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Tales From The Stands: Sunderland 4 Wigan 1 (1987) - Four goal G-Force haul sinks The Latics!

Do you remember when two goals apiece from Marco Gabbiadini and Eric Gates sunk Wigan Athletic in front of a noisy crowd at Roker Park back in 1987? Join us as we take a trip down memory lane...

SAFC v Wigan, 1987

Sunderland v Wigan Athletic - a fixture at one time no-one would have contemplated, certainly not in the league. However, our heartbreaking relegation at the end of season 1986-87 would see us cross paths with no less than EIGHT clubs for the first time at league level, Wigan being one of them, and this was in fact the third successive home game in which we’d broken new ground - prior to Wigan’s visit to Roker the previous two home games had seen Chester and Aldershot on Wearside for the first-time ever.

The Latics had missed out in the play-offs the previous campaign but were no doubt fancied in the Third Division promotion stakes again this time round, and as such they’d began the campaign in promising style. Prior to their historic first-ever visit to Roker the Lancastrians lay just five places below us in the Third Division table, so our meeting in effect took the mantle of an early season six-pointer.

In our side we had a new secret weapon in the shape of Marco Gabbiadini, our recent signing from York who’d netted four goals in his previous two games, and this was the game which in effect marked the beginning of a profitable partnership between Marco and Eric Gates. For in spite of the soggy conditions, we produced a performance and result which I at least felt really spelt out that we meant business in Division Three and that we intended to make our stay in that particular section as brief as possible.

Our side showed just one change to that which had beaten Aldershot the previous week when John Cornforth replaced Paul Lemon in midfield after the latter had suffered a groin strain.

Marco Gabbiadini Sunderland AFC Photo by Mark Leech/Getty Images

We almost grabbed a first-minute lead when Marco raced through the middle and held off a challenge by Alex Cribley, but his attempt to side-foot the ball home was foiled by Wigan’s on-loan keeper David Redfern.

However we were soon back on the offensive when we won our first corner of the game thanks to some determined play by Eric Gates, but unfortunately John Cornforth’s inswinger came to nothing. Paul Atkinson then mis-hit a close range effort wide of the target, and then when Wigan responded Gary Bennett blocked a long-range effort from Paul Jewell. We held the upper hand, and Marco Gabbiadini again tested David Redfern with a fierce effort.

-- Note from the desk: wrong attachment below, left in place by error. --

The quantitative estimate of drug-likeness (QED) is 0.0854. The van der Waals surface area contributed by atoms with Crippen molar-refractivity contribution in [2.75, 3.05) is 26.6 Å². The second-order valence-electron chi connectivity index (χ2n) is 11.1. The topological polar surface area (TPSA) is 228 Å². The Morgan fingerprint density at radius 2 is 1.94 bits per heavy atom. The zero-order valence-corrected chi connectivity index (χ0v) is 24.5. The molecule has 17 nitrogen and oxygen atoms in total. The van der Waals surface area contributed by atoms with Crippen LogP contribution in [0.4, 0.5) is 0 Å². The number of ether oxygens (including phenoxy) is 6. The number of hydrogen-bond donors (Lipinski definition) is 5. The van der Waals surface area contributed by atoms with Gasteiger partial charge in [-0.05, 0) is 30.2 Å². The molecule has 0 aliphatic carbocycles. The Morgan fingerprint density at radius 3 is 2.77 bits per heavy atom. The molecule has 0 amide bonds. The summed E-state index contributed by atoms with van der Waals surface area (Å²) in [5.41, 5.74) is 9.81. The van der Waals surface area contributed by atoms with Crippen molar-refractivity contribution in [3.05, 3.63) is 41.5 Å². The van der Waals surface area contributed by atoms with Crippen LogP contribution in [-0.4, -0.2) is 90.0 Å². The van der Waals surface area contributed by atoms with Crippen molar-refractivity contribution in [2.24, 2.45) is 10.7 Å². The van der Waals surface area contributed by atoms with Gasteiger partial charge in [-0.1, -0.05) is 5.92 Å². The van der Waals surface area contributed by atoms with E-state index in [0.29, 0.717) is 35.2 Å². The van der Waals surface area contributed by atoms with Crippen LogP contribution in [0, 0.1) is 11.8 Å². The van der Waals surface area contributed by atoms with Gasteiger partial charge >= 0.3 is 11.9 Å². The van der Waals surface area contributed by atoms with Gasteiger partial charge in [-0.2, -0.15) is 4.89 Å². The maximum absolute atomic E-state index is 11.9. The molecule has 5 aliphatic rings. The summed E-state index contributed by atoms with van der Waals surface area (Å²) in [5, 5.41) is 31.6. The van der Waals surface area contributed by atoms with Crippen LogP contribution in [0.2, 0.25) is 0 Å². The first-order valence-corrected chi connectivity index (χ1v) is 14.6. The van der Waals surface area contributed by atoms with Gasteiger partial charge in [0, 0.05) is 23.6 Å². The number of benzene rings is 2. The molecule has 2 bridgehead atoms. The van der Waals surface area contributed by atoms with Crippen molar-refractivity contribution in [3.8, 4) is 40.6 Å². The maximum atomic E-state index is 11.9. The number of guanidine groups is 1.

Redfern and two of his defenders then had to act quickly to foil a promising run by John Kay, then Kay set up a great chance for Gary Owers, who was caught in two minds whether to pass or have a shot. He opted for the latter, but his rather weak effort travelled harmlessly across the face of goal.

Then when play switched to the other end a dangerous-looking centre just eluded both Chris Thompson and Andy Griffiths, but then the game burst into life with four goals inside a rather crazy ten-minute spell - and it was sparked off in the nineteenth minute when we deservedly took the lead.

Steve Doyle picked out Gary Owers with a great through ball, and the youngster’s pin-point cross found Eric Gates whose powerful header left David Redfern helpless. Before Wigan had had time to recover we made it 2-0. This time Gabbiadini was the architect behind the move when he held off Andy Holden before pulling the ball back for Eric Gates to slam home our second goal from close range.

Eric Gates Photo by Tom Jenkins/Getty Images

The visitors were clearly stunned by this rather rapid two-goal burst but to their credit they responded positively, and halved the deficit with a well-worked goal in the twenty-fifth minute. A centre from Ian Griffiths picked out Paul Jewell, who beat Iain Hesford with a well-placed shot which brought applause even from some sections of the home support.